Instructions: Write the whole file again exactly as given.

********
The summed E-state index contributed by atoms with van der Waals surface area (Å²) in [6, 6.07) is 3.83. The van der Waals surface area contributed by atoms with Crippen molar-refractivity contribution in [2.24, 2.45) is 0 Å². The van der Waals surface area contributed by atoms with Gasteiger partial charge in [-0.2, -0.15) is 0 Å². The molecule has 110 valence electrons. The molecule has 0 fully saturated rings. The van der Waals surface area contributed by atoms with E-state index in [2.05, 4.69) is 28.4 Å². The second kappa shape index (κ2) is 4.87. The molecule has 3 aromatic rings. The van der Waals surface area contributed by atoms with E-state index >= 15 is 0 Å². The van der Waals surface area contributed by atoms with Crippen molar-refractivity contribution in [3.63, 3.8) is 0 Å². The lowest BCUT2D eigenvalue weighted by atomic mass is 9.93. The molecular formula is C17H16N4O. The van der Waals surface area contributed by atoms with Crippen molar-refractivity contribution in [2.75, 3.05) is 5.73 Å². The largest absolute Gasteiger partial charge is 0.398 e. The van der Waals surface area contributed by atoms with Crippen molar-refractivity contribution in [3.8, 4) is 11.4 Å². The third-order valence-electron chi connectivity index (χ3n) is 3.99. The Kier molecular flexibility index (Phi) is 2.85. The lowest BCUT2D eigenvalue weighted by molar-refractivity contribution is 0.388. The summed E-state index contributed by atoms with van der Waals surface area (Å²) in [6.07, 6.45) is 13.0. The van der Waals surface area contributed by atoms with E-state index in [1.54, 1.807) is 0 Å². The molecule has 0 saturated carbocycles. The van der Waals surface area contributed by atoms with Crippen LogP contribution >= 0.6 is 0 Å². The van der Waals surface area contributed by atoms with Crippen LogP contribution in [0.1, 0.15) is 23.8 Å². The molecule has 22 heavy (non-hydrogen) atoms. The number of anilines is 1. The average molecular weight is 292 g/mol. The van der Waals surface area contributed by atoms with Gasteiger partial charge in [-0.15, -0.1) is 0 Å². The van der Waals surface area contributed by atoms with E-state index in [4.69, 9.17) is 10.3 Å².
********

The summed E-state index contributed by atoms with van der Waals surface area (Å²) in [6, 6.07) is 3.83. The van der Waals surface area contributed by atoms with Crippen molar-refractivity contribution in [2.24, 2.45) is 0 Å². The van der Waals surface area contributed by atoms with Gasteiger partial charge in [-0.2, -0.15) is 0 Å². The molecule has 110 valence electrons. The molecule has 0 fully saturated rings. The van der Waals surface area contributed by atoms with E-state index in [2.05, 4.69) is 28.4 Å². The second kappa shape index (κ2) is 4.87. The molecule has 3 aromatic rings. The van der Waals surface area contributed by atoms with E-state index >= 15 is 0 Å². The van der Waals surface area contributed by atoms with Crippen molar-refractivity contribution in [3.63, 3.8) is 0 Å². The lowest BCUT2D eigenvalue weighted by atomic mass is 9.93. The molecular formula is C17H16N4O. The van der Waals surface area contributed by atoms with Crippen molar-refractivity contribution in [2.75, 3.05) is 5.73 Å². The largest absolute Gasteiger partial charge is 0.398 e. The van der Waals surface area contributed by atoms with Crippen molar-refractivity contribution in [3.8, 4) is 11.4 Å². The third-order valence-electron chi connectivity index (χ3n) is 3.99. The Kier molecular flexibility index (Phi) is 2.85. The lowest BCUT2D eigenvalue weighted by molar-refractivity contribution is 0.388. The summed E-state index contributed by atoms with van der Waals surface area (Å²) in [6.07, 6.45) is 13.0. The van der Waals surface area contributed by atoms with E-state index in [1.54, 1.807) is 0 Å². The molecule has 0 saturated carbocycles. The van der Waals surface area contributed by atoms with Crippen LogP contribution >= 0.6 is 0 Å². The van der Waals surface area contributed by atoms with Crippen LogP contribution in [0.1, 0.15) is 23.8 Å². The molecule has 22 heavy (non-hydrogen) atoms. The number of anilines is 1. The average molecular weight is 292 g/mol. The van der Waals surface area contributed by atoms with Gasteiger partial charge in [-0.15, -0.1) is 0 Å². The van der Waals surface area contributed by atoms with E-state index in [4.69, 9.17) is 10.3 Å².